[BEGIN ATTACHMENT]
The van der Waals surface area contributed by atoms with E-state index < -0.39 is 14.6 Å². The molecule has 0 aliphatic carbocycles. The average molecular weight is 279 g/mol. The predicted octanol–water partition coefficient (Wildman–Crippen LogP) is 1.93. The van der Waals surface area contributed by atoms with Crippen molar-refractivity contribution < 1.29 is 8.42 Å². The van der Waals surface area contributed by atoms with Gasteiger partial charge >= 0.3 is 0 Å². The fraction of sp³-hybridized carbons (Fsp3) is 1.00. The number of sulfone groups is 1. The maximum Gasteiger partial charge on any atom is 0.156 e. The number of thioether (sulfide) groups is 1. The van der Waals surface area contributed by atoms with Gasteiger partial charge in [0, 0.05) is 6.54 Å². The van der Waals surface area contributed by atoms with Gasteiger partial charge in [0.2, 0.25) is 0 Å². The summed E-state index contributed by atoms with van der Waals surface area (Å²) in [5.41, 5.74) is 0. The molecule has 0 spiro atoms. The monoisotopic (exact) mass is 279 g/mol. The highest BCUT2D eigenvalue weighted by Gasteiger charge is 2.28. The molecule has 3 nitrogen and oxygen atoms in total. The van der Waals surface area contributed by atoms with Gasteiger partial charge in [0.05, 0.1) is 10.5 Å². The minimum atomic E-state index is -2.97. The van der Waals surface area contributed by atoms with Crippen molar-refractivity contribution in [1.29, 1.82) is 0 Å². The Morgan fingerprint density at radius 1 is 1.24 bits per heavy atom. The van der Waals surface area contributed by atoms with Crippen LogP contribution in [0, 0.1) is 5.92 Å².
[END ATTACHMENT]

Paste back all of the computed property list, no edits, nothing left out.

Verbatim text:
The van der Waals surface area contributed by atoms with E-state index < -0.39 is 14.6 Å². The molecule has 0 aliphatic carbocycles. The average molecular weight is 279 g/mol. The predicted octanol–water partition coefficient (Wildman–Crippen LogP) is 1.93. The van der Waals surface area contributed by atoms with Crippen molar-refractivity contribution < 1.29 is 8.42 Å². The van der Waals surface area contributed by atoms with Gasteiger partial charge >= 0.3 is 0 Å². The fraction of sp³-hybridized carbons (Fsp3) is 1.00. The number of sulfone groups is 1. The maximum Gasteiger partial charge on any atom is 0.156 e. The number of thioether (sulfide) groups is 1. The van der Waals surface area contributed by atoms with Gasteiger partial charge in [0, 0.05) is 6.54 Å². The van der Waals surface area contributed by atoms with Gasteiger partial charge in [0.2, 0.25) is 0 Å². The summed E-state index contributed by atoms with van der Waals surface area (Å²) in [5.41, 5.74) is 0. The molecule has 0 spiro atoms. The monoisotopic (exact) mass is 279 g/mol. The highest BCUT2D eigenvalue weighted by Gasteiger charge is 2.28. The molecule has 3 nitrogen and oxygen atoms in total. The van der Waals surface area contributed by atoms with Gasteiger partial charge in [0.05, 0.1) is 10.5 Å². The minimum atomic E-state index is -2.97. The van der Waals surface area contributed by atoms with Crippen molar-refractivity contribution in [1.29, 1.82) is 0 Å². The Morgan fingerprint density at radius 1 is 1.24 bits per heavy atom. The van der Waals surface area contributed by atoms with Crippen LogP contribution in [0, 0.1) is 5.92 Å².